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Why did sectional hostility abate as quickly as it did?

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kikie | Student, Undergraduate | (Level 2) Salutatorian

Posted December 14, 2010 at 8:21 PM via web

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Why did sectional hostility abate as quickly as it did?

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pohnpei397 | College Teacher | (Level 3) Distinguished Educator

Posted December 14, 2010 at 10:32 PM (Answer #1)

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After the Civil War, sectional hostility abated relatively quickly (if we are talking about hostility that reached the level of war -- there still is some residual hostility) because there was no longer any real cause for the hostility.  The war had been caused largely by sectional differences in culture and economy that revolved around slavery.  Once slavery was gone as an issue, the tensions abated.

The North and the South had many ties.  They were, after all, part of the same heritage of revolution and immigration.  They were all Americans.  Once the issue of slavery was removed, the things they had in common greatly outweighed the things that kept them apart.

The sectional hositility also abated quickly because of the North's lack of interest in forcing black equality.  If the North had continued to impose Reconstruction in an attempt to help blacks achieve true equality, the hostility would surely have lasted longer.

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geosc | College Teacher | (Level 3) Assistant Educator

Posted December 15, 2010 at 12:48 AM (Answer #2)

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The history books I read do not agree that sectional hostility abated after the 1861 War.

The two sections were still different cultures. 

The South predominantly Celtic-Protestant with smatterings of German-Protestant, Norman English, Catholic, Jewish.  And with a great big African influence.  Most of these people were agricultural and leisure oriented and had been from time immemorial, and cared not what other people did.

The North was also mixed but heavily New England Anglo-Saxon Protestant (Yankee).  Most of these people were aquisitive of both money and power over others and thought others people should conform to their morality and culture.

The South was still agricultural and the North industrial, but now the industrial social system held hegemony in the South as well as in the North, whereas before the war, the plantocracy had held hegemony in the South; therefore, after the war, there was, in the South, more cause for hostility from this reason.

The South was for nearly 15 years following the war, ruled by military occupation forces.  In many locations, the soldiers of those occupation forces were black.  Many of the black soldiers had absorbed the contempt for Southerners and everything southern that was held by the Northerners and the northern culture.  They showed this contempt to Southerners and being that they were black, this rankled Southerners much more than the same contempt coming from northern whites (which contempt from northern whites, Southerners had learned to expect as a matter of course for generations).  Before the war, in the South, blacks and whites had mostly been very courteous to one another regardless of their inner feelings, because this made the strains of the master/slaver relationship easier to cope with.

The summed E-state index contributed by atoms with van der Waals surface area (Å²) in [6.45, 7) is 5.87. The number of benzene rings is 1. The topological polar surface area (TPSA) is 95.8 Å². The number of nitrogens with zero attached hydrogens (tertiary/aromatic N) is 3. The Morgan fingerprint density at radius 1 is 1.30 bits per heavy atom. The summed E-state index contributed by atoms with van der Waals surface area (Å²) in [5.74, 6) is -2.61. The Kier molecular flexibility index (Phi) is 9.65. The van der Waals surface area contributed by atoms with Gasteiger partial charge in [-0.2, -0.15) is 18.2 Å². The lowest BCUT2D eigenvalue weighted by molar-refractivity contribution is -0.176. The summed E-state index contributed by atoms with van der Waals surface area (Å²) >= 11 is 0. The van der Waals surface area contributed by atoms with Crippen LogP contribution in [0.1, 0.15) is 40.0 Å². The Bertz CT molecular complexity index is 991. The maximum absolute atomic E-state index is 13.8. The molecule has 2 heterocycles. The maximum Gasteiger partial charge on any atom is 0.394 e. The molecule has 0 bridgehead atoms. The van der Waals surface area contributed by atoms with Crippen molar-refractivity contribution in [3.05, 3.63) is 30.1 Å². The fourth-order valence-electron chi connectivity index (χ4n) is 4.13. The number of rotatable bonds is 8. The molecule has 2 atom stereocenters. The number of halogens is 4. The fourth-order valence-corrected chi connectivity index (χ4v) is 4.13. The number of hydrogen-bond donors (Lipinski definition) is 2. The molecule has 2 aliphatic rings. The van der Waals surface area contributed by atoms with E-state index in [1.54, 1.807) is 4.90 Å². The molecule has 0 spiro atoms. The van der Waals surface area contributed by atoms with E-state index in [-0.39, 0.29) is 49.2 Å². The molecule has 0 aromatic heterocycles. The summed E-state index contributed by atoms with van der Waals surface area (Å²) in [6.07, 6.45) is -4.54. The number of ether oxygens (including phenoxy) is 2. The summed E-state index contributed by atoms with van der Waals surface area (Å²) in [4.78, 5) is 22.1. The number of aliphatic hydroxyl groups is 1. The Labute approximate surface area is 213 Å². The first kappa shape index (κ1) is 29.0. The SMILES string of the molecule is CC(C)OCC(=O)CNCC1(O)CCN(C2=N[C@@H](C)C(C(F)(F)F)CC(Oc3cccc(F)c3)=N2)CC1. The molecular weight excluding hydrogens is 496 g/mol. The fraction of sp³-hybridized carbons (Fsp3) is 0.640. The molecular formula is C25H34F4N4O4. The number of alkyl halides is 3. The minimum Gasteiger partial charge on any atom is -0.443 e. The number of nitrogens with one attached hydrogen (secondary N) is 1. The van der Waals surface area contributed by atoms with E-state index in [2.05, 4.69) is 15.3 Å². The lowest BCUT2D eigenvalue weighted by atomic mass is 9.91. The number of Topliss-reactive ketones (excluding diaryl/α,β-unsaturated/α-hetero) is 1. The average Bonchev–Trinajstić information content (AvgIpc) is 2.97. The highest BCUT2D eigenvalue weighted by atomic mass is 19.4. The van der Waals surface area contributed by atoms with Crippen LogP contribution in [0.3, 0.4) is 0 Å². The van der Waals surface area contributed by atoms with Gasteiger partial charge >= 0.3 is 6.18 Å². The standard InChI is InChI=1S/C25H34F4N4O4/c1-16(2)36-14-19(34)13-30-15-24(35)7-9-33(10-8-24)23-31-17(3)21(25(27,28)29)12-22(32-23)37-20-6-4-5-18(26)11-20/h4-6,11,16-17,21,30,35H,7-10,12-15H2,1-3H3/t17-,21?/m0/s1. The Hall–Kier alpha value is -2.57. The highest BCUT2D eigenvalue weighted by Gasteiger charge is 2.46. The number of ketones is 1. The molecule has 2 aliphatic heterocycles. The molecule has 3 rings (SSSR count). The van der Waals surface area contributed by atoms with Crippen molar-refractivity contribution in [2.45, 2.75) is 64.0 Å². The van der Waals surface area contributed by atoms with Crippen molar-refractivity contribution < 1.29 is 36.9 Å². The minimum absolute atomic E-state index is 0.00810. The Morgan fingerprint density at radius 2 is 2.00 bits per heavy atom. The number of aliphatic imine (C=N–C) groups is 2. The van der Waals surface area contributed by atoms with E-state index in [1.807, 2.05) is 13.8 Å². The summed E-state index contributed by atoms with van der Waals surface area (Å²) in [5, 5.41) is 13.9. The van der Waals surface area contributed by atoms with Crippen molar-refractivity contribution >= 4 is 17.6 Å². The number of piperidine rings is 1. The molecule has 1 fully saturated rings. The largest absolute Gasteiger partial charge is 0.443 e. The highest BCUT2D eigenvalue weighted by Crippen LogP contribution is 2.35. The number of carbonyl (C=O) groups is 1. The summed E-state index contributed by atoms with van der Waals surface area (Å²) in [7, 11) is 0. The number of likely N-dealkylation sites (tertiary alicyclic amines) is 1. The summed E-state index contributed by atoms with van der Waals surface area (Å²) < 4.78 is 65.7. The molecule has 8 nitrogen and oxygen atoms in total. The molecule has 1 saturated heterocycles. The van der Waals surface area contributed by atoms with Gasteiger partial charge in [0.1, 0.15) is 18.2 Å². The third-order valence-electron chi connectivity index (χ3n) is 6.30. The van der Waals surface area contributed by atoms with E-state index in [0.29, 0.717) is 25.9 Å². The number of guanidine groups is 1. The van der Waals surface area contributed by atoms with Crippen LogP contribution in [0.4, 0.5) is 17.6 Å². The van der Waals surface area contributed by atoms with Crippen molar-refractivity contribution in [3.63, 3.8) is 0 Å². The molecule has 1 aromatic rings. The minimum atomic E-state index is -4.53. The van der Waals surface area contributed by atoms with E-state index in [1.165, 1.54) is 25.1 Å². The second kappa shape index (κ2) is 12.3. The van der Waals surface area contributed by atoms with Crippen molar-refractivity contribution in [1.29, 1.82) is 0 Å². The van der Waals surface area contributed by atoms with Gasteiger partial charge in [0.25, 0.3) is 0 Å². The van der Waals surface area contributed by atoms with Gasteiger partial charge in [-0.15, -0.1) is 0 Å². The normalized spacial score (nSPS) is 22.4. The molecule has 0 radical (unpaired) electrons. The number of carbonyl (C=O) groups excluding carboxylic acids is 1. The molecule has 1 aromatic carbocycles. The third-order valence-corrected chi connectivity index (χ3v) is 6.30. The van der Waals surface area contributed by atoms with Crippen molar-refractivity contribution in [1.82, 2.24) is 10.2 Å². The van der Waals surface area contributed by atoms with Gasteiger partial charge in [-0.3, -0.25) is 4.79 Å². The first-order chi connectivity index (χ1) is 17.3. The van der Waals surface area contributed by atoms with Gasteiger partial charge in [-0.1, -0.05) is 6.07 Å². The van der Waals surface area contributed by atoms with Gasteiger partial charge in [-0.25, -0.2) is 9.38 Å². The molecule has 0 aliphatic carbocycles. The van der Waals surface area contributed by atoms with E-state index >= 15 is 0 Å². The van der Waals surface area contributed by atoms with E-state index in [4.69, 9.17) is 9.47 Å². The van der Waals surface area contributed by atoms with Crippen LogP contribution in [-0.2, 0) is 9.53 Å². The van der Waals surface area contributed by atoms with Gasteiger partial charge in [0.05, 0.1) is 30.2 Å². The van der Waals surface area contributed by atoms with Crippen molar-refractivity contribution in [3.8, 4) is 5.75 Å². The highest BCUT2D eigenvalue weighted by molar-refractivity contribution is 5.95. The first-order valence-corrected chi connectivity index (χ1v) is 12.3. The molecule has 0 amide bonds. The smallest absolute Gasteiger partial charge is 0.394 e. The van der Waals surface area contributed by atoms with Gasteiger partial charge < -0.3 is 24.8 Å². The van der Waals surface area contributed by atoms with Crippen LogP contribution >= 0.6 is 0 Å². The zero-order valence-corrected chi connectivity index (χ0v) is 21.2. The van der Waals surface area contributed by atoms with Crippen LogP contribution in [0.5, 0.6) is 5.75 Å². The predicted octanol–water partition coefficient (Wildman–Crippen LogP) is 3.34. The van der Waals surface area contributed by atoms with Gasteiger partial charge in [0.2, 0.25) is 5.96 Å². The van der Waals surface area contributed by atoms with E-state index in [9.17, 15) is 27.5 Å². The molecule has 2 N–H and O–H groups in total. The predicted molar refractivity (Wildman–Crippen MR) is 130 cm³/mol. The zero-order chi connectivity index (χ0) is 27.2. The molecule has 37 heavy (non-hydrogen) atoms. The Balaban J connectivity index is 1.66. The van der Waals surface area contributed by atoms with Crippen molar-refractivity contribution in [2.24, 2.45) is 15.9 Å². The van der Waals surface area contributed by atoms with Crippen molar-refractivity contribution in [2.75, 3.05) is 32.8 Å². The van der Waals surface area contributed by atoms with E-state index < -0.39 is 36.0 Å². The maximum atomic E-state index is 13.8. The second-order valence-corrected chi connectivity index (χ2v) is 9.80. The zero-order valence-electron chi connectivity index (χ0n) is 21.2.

After the War, the political institutions of the South were placed in the hands of the Republican party through the tactic of registering all of the blacks to vote and marching them to the poles in military formation and in some cases placing soldiers at the polls to prevent whites (who were Democrats) from voting.  The Reconstruction governments were very corrupt as were the Republican governments all over the North and West in those years, and they raised taxes several-fold over what taxes had been before the war.  Most Southerners were conservative Democrats.  The war they had just fought had been against the Republican party.

The presence of the Ku-Klux-Klan shows that there was sectional hostility.  The Klan was formed to combat the Republican party; its targets were Carpet-bag politicians from the North and Republican-voting blacks.  It carried on guerilla warfare for several years until the political accommodation of 1879.

The presence of social bandits such as Jesse James demonstrates sectional hostility.  Immediately after the war, there was much banditry in Missouri; when these bandits were caught they were hung.  But Jesse James advertised himself as carrying on against the bankers and railroads who were the beneficiaries of the northern victory in the 1861 War (and the railroads were one of the reasons taxes had been raised: railroad executives convinced the government to give them money).  The agricultural people of Missouri (former Confederates) instead of hanging Jesse James, protected him from the law.

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